Here’s something that might also come in handy in a test of your knowledge of trivia some day: Not only is the Tennessee warbler named for the state, but the capital city of Nashville also has its name linked another member — the Nashville warbler — of the warbler clan. Once again, Wilson provided a rather inaccurate name, as the bird in question is only a visitor to Nashville during a limited window of time each year.

While the briefly visiting Tennessee Warbler already pays tribute to our state with its common name, the Northern mockingbird was selected in 1933 as the official bird for Tennessee. This relative of the brown thrasher and gray catbird also serves as the state bird for Arkansas, Florida, Mississippi and Texas. At my home, Northern mockingbirds are usually evident only during the winter months. I haven’t seen one at home so far this year. Gray catbirds were scarce this summer, but a pair of brown thrashers provided much entertainment as they raised young in my yard and gardens.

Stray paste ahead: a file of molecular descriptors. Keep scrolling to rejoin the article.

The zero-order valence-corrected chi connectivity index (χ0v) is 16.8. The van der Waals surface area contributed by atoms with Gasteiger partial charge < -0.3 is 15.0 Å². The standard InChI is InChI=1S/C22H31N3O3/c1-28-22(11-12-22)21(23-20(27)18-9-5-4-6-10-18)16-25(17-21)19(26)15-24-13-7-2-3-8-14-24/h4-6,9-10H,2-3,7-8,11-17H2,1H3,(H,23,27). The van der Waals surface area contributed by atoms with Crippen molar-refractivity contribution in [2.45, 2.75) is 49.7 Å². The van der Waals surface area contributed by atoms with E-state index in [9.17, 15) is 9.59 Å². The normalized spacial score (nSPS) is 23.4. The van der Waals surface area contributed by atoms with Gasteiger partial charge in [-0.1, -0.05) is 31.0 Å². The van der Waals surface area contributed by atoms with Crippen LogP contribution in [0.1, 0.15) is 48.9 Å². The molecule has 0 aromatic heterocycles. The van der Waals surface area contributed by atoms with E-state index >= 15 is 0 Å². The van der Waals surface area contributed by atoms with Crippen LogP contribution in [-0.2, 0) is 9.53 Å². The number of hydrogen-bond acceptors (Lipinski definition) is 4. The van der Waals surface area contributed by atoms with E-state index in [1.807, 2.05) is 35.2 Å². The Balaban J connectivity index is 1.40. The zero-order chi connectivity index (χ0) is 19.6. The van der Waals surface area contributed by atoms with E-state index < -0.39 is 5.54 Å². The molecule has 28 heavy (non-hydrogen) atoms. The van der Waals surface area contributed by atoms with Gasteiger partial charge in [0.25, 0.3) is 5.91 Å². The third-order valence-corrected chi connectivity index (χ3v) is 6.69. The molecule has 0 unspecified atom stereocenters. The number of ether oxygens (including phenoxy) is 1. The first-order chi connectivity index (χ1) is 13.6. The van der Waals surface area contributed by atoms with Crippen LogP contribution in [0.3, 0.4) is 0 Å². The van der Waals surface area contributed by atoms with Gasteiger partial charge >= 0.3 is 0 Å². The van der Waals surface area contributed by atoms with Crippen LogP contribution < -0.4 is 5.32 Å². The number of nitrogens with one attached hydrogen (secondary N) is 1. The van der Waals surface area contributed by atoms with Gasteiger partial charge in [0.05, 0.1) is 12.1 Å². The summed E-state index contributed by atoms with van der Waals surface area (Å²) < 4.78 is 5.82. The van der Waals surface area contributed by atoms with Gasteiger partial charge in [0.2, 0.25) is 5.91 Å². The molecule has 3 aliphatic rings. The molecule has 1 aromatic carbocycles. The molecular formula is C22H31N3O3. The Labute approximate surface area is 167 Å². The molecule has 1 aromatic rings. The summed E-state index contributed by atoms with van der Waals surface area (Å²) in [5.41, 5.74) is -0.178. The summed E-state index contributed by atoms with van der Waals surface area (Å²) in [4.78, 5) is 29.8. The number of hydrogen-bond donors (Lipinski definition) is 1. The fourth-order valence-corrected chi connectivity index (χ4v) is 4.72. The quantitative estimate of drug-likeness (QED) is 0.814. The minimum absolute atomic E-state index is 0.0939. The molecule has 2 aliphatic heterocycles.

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Photo by Bryan Stevens • The Northern Mockingbird has been the official state bird for Tennessee since 1933.

For now, I think Tennesseans will probably stick with the mockingbird, rather than the Tennessee warbler, when it comes to offering one of our feathered friends the accolade of official state bird. That’s not to say we can’t enjoy observations of this warbler during its brief forays through the state. Don’t wait too long, though. The window of opportunity usually closes by mid-October.